Home Energy Audits – Home Energy Assessments
Posted by Norman Fong
Housing accounts for 20% of total US energy use with heating a cooling consuming a whopping 44% of residential energy use.
Home Energy Audits or Home Energy Assessments can help pinpoint energy problems in your home and offer you fixes that will save you energy and money. These professionals should provide you with analysis of your home, a list of items that need fixing, the cost to fix them, and the estimated cost savings.
We recently had a Home Energy Audit done, to comply with the Energy Upgrade California Rebate Program. Being environmentally conscious, we wanted to ensure everything in to save energy.
SDI Energy Audit November 2011
We had to choose a contractor that was on the approved list for Energy Upgrade California. SDI of Burlingame, California was selected because they seemed pretty thorough, knew about the rebates, and were priced reasonably at $500.
The company was pretty thorough with their energy audit and performed the following tests:
- We provided statistics regarding our home, including one year of PG&E bills
- They photographed and mapped out the entire house
- We voiced our concerns over problem areas and upgrade interests
- They identified all air vents and sealed them to perform duct pressure test. This checks to see how much our ducts leak by blowing air into the return
- Gas and carbon monoxide leak tests – appliances, water heater, heater, stove. This actually found a leak by the water heater and the heater, which PG&E fixed for free.
- They performed a 64 point combustion safety test
- Combustion gas test with all fans turned on, doors set to worst case, they attempted to find whether gases or carbon monoxide was being emitted by our gas burning appliances. This test found that some of our stove top burners were emitting carbon monoxide. We had them check by a pro.
- They checked the walls, attic, and floorboards for insulation
- They used a pressure and flow gauge to measure how much air was flowing in and out of the home
- Blower test – with all windows closed, fans off, they checked how leaky our home was
- Crawl space inspection. Checking for insulation, noting whether rodents were present, and looking for plumbing penetrations
- Checking the amount of air exchanges our receives. Adequate fresh air is important
In the end, they offered some useful suggestions including additional insulation and weather stripping. We were interested in replacing our 20 year old central gas forced air furnace, so they went back to analyze the costs and benefits of doing so. In contrast to an energy audit the previous year, SDI did not have equipment to look inside walls like a borascope. The criteria that they used was similar. Our home performed better than expected, probably due to all the changes we have made over the years.
Recurve Energy Audit 2010
Previously we had an energy audit performed by Recurve.
They where formerly known as Sustainable spaces. We had a 50% off coupon which made the decision to use them easier. Their normal price is $750. We feel that the price should be a lot cheaper or free considering they want to sell you items. Before the audit, we sent them the last years gas and power bills.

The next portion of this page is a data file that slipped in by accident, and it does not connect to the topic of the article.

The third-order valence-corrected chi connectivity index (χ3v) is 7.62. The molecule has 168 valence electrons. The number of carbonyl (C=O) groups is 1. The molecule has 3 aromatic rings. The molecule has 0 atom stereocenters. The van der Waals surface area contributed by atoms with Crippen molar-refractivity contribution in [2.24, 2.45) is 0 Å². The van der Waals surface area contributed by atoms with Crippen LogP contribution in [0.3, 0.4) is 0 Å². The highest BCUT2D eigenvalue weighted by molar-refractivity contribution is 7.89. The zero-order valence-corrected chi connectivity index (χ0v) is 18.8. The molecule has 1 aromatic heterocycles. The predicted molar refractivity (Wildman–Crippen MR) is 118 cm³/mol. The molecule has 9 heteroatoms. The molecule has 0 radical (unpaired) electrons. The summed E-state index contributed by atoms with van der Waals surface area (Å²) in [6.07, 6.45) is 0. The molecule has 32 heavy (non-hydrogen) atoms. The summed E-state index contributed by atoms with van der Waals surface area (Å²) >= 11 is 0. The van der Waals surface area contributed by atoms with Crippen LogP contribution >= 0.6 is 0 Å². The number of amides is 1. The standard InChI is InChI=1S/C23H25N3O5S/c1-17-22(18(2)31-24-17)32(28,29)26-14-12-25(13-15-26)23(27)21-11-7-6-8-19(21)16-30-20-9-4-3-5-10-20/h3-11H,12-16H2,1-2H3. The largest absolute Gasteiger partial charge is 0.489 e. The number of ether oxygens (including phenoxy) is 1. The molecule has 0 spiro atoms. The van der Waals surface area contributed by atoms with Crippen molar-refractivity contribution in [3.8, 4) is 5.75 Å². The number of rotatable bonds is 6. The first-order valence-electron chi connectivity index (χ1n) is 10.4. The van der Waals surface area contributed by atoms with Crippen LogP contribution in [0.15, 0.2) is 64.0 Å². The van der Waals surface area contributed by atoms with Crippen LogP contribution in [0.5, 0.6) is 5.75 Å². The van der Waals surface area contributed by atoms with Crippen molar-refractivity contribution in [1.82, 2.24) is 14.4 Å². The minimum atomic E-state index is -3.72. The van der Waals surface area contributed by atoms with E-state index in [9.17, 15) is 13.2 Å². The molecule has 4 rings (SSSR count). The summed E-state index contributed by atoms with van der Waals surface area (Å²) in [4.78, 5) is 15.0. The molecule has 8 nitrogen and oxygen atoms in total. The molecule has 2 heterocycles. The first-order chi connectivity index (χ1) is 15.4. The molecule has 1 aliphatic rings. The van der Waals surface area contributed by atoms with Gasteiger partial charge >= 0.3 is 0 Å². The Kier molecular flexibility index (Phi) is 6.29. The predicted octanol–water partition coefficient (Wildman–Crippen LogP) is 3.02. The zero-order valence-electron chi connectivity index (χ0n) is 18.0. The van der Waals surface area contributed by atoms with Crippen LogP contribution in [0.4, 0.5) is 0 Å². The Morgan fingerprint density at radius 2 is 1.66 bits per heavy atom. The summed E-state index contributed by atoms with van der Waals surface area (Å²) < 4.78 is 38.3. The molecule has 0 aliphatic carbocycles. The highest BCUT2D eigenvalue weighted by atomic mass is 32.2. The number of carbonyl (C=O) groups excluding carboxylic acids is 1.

They had a team of people mapping out the layout of the house with laser measuring equipment, this generates information for their energy internal modeling software.
Recurve used a borascope to look inside our walls and check for insulation.
They ventured deep into our crawlspace to check out our heating and ventilation.
This found many interesting holes in our floor like this one. Every wire or cable that is run helps turn your floor into Swiss cheese.
A Fluke Thermal Imager was used to look at our walls and ceiling for insulation and possible heat leaks using infrared technology. It is hard to rip up walls to add insulation but they make it clear that future remodels should incorporate more insulation. A $50 Black & Decker Thermal Leak Detector can help you pinpoint air leaks the DIY way.
Air vents were covered during their air blower tests.
Checking airflow at the vents with a balometer.
Checking heating equipment, operation, make, model.
Recessed light fixtures can be a source of heat loss.
Air blower test with conduct in this special apparatus in our front door.
A couple days after the odd results were sent over to us. They detailed where energy was being lost in our home. The energy audit then suggested how to mitigate these problems.
This report examined our heating equipment and made some recommendations. They found some broken air vents, and asbestos in heating boots. Our home was relatively well sealed resulting in less air changes than suggested.
In the end, we found the home energy audit to be useful in analyzing our home’s energy profile. Recurve focused mostly on our heating – HVAC needs. The firm made several recommendations, many of which were very pricey. No return on investment information was provided. Clearly they make their money on repairs not on doing the audit itself. They should have provided some basic information on how to save energy and how things tie into our solar power system. We had several drafty areas that did not receive the analysis we asked for.
We tried to contact them for some followup work and they never returned our emails.
Here are some certifications to look for in a firm:
RESNET or Residential Energy Services Network certification means the firm has been trained and demonstrated technical proficiency.
BPI or Building Performance Institute Accredited companies have completed rigorous training, administered by a network of affiliates, in home performance evaluation focusing on this house-as-a-system concept.
Be sure to read our article: Ways to Save Energy, Money on your energy bill
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